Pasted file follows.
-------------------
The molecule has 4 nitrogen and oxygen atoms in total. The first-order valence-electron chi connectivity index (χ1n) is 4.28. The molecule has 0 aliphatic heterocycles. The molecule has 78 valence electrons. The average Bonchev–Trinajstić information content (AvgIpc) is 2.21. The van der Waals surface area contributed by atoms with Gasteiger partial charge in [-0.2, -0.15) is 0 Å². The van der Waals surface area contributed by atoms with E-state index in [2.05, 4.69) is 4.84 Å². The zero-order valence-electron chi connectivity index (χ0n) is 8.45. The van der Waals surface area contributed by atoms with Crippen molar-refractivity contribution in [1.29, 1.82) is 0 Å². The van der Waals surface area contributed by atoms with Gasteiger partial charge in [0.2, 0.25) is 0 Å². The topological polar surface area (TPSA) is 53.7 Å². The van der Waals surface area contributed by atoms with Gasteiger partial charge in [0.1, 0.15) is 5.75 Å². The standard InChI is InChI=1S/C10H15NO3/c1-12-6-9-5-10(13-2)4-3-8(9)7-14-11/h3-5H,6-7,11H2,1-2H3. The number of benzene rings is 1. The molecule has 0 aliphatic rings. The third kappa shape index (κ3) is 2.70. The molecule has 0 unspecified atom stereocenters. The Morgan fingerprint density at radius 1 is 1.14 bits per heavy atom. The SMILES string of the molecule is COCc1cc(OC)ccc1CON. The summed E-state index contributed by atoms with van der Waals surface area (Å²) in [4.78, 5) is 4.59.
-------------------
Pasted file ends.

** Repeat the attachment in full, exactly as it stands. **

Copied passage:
The molecule has 4 nitrogen and oxygen atoms in total. The first-order valence-electron chi connectivity index (χ1n) is 4.28. The molecule has 0 aliphatic heterocycles. The molecule has 78 valence electrons. The average Bonchev–Trinajstić information content (AvgIpc) is 2.21. The van der Waals surface area contributed by atoms with Gasteiger partial charge in [-0.2, -0.15) is 0 Å². The van der Waals surface area contributed by atoms with E-state index in [2.05, 4.69) is 4.84 Å². The zero-order valence-electron chi connectivity index (χ0n) is 8.45. The van der Waals surface area contributed by atoms with Crippen molar-refractivity contribution in [1.29, 1.82) is 0 Å². The van der Waals surface area contributed by atoms with Gasteiger partial charge in [0.2, 0.25) is 0 Å². The topological polar surface area (TPSA) is 53.7 Å². The van der Waals surface area contributed by atoms with Gasteiger partial charge in [0.1, 0.15) is 5.75 Å². The standard InChI is InChI=1S/C10H15NO3/c1-12-6-9-5-10(13-2)4-3-8(9)7-14-11/h3-5H,6-7,11H2,1-2H3. The number of benzene rings is 1. The molecule has 0 aliphatic rings. The third kappa shape index (κ3) is 2.70. The molecule has 0 unspecified atom stereocenters. The Morgan fingerprint density at radius 1 is 1.14 bits per heavy atom. The SMILES string of the molecule is COCc1cc(OC)ccc1CON. The summed E-state index contributed by atoms with van der Waals surface area (Å²) in [4.78, 5) is 4.59.